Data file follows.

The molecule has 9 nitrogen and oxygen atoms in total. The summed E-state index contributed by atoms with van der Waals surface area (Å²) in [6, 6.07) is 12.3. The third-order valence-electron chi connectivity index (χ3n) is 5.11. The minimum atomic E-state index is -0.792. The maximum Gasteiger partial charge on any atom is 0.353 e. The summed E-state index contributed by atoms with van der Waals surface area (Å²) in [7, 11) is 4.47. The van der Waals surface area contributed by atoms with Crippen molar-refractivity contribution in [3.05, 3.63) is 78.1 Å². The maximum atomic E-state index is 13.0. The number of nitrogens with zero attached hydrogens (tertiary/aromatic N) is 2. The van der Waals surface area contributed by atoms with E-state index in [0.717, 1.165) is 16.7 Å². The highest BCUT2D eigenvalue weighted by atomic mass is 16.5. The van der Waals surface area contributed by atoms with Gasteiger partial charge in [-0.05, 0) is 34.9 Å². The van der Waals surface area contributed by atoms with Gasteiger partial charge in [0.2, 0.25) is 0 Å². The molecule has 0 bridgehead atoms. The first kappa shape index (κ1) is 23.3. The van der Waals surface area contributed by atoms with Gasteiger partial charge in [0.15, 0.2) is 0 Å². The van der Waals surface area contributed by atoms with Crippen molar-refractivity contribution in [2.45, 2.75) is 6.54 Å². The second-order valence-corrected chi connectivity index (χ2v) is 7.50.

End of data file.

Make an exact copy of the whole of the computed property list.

The molecule has 9 nitrogen and oxygen atoms in total. The summed E-state index contributed by atoms with van der Waals surface area (Å²) in [6, 6.07) is 12.3. The third-order valence-electron chi connectivity index (χ3n) is 5.11. The minimum atomic E-state index is -0.792. The maximum Gasteiger partial charge on any atom is 0.353 e. The summed E-state index contributed by atoms with van der Waals surface area (Å²) in [7, 11) is 4.47. The van der Waals surface area contributed by atoms with Crippen molar-refractivity contribution in [3.05, 3.63) is 78.1 Å². The maximum atomic E-state index is 13.0. The number of nitrogens with zero attached hydrogens (tertiary/aromatic N) is 2. The van der Waals surface area contributed by atoms with E-state index in [0.717, 1.165) is 16.7 Å². The highest BCUT2D eigenvalue weighted by atomic mass is 16.5. The van der Waals surface area contributed by atoms with Gasteiger partial charge in [-0.05, 0) is 34.9 Å². The van der Waals surface area contributed by atoms with Gasteiger partial charge in [0.2, 0.25) is 0 Å². The molecule has 0 bridgehead atoms. The first kappa shape index (κ1) is 23.3. The van der Waals surface area contributed by atoms with Gasteiger partial charge in [0.15, 0.2) is 0 Å². The van der Waals surface area contributed by atoms with Crippen molar-refractivity contribution in [2.45, 2.75) is 6.54 Å². The second-order valence-corrected chi connectivity index (χ2v) is 7.50.